To follow on from the original response... it should also be noted that storing large amounts of structured data isn't something that's typically expected or desired in a blockchain. A blockchain like Ethereum accumulates, over time, a copy of every change that's made to the data and since the cost to store and "mine" all of the transactions that change the data gets more expensive (and, for now, slower) as the data accumulates. This has led to efforts such as the integration between Ethereum and IPFS (https://ipfs.io/) where the Ethereum blockchain only stores "pointers" to the data that's versioned in IPFS. Since the pointers are really like addresses that can be stored in a native Ethereum type, they take less space and are easier/quicker/cheaper to mine.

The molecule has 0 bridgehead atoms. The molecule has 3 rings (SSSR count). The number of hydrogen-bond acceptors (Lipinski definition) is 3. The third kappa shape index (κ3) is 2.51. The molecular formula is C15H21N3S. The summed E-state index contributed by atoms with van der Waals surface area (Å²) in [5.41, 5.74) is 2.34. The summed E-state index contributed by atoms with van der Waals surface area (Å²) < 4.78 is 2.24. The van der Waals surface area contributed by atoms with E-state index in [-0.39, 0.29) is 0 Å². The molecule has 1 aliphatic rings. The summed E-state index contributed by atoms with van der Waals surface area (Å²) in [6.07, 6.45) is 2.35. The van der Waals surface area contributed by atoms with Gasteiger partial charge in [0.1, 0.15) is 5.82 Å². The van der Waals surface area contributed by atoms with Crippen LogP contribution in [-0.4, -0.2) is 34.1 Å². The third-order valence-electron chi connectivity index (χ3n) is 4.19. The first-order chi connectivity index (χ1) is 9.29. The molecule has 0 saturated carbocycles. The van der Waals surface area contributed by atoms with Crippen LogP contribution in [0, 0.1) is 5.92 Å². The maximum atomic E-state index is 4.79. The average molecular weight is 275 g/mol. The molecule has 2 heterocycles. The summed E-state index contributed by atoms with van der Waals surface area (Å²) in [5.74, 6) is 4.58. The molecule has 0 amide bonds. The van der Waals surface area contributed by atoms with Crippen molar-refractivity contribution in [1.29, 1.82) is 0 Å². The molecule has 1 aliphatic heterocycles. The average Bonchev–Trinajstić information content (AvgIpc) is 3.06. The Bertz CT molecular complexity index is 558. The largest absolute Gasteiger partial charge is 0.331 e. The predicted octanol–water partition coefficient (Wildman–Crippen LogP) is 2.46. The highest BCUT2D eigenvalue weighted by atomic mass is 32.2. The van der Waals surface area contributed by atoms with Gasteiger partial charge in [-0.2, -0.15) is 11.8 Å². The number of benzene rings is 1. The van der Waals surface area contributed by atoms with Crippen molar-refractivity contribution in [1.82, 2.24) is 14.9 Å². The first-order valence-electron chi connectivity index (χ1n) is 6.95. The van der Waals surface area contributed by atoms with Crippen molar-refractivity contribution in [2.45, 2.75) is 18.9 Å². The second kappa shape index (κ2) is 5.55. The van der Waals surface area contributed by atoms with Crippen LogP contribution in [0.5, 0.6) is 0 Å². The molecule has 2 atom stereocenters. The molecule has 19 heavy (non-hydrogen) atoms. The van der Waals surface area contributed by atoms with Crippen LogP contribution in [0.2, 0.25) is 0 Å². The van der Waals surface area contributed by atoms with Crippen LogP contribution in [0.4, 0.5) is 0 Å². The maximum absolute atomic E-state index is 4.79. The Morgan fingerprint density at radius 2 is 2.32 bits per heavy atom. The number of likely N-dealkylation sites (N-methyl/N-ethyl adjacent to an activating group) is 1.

As noted in the original response, you can see some sample components and sample applications that can connect a Pega app to an Ethereum node in the Pega Blockchain Innovation Kit. The documentation in that kit provides some more detail and context for how to query/update an Ethereum code by mapping Pega object data types to matching data types in an Ethereum "smart contract". But be careful about planning to store too much data or complicated data types in Ethereum itself. As you'll in the examples, they are very cautious about what they store in Ethereum.